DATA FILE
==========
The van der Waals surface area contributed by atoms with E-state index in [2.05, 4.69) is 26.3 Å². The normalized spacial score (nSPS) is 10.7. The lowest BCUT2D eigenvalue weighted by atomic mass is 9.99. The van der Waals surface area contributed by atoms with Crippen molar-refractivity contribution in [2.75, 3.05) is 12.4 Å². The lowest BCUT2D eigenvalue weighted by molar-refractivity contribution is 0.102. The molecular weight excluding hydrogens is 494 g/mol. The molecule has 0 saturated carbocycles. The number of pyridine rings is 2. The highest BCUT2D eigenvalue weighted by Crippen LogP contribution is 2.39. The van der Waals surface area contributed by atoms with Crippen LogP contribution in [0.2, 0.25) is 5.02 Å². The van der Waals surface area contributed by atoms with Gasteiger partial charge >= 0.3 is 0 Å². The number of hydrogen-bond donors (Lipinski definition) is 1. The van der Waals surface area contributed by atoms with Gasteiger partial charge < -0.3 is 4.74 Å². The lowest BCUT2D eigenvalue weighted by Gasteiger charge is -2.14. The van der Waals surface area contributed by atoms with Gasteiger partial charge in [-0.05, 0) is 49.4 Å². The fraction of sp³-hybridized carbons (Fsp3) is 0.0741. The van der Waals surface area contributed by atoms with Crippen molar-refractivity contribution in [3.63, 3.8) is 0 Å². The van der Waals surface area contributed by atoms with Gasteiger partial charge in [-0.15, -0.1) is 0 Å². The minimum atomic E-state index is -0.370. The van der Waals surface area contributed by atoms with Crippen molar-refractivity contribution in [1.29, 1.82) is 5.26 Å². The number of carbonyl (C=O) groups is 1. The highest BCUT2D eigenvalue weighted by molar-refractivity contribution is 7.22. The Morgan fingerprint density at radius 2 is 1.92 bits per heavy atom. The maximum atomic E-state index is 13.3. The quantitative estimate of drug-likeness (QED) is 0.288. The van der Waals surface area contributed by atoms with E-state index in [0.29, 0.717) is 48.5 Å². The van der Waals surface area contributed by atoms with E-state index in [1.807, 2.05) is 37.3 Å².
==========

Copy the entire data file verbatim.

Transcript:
The van der Waals surface area contributed by atoms with E-state index in [2.05, 4.69) is 26.3 Å². The normalized spacial score (nSPS) is 10.7. The lowest BCUT2D eigenvalue weighted by atomic mass is 9.99. The van der Waals surface area contributed by atoms with Crippen molar-refractivity contribution in [2.75, 3.05) is 12.4 Å². The lowest BCUT2D eigenvalue weighted by molar-refractivity contribution is 0.102. The molecular weight excluding hydrogens is 494 g/mol. The molecule has 0 saturated carbocycles. The number of pyridine rings is 2. The highest BCUT2D eigenvalue weighted by Crippen LogP contribution is 2.39. The van der Waals surface area contributed by atoms with Crippen LogP contribution in [0.2, 0.25) is 5.02 Å². The van der Waals surface area contributed by atoms with Gasteiger partial charge >= 0.3 is 0 Å². The number of hydrogen-bond donors (Lipinski definition) is 1. The van der Waals surface area contributed by atoms with Gasteiger partial charge < -0.3 is 4.74 Å². The lowest BCUT2D eigenvalue weighted by Gasteiger charge is -2.14. The van der Waals surface area contributed by atoms with Gasteiger partial charge in [-0.05, 0) is 49.4 Å². The fraction of sp³-hybridized carbons (Fsp3) is 0.0741. The van der Waals surface area contributed by atoms with Crippen molar-refractivity contribution in [3.63, 3.8) is 0 Å². The van der Waals surface area contributed by atoms with Gasteiger partial charge in [-0.15, -0.1) is 0 Å². The minimum atomic E-state index is -0.370. The van der Waals surface area contributed by atoms with Crippen molar-refractivity contribution in [1.29, 1.82) is 5.26 Å². The number of carbonyl (C=O) groups is 1. The highest BCUT2D eigenvalue weighted by molar-refractivity contribution is 7.22. The Morgan fingerprint density at radius 2 is 1.92 bits per heavy atom. The maximum atomic E-state index is 13.3. The quantitative estimate of drug-likeness (QED) is 0.288. The van der Waals surface area contributed by atoms with E-state index in [0.29, 0.717) is 48.5 Å². The van der Waals surface area contributed by atoms with E-state index in [1.807, 2.05) is 37.3 Å².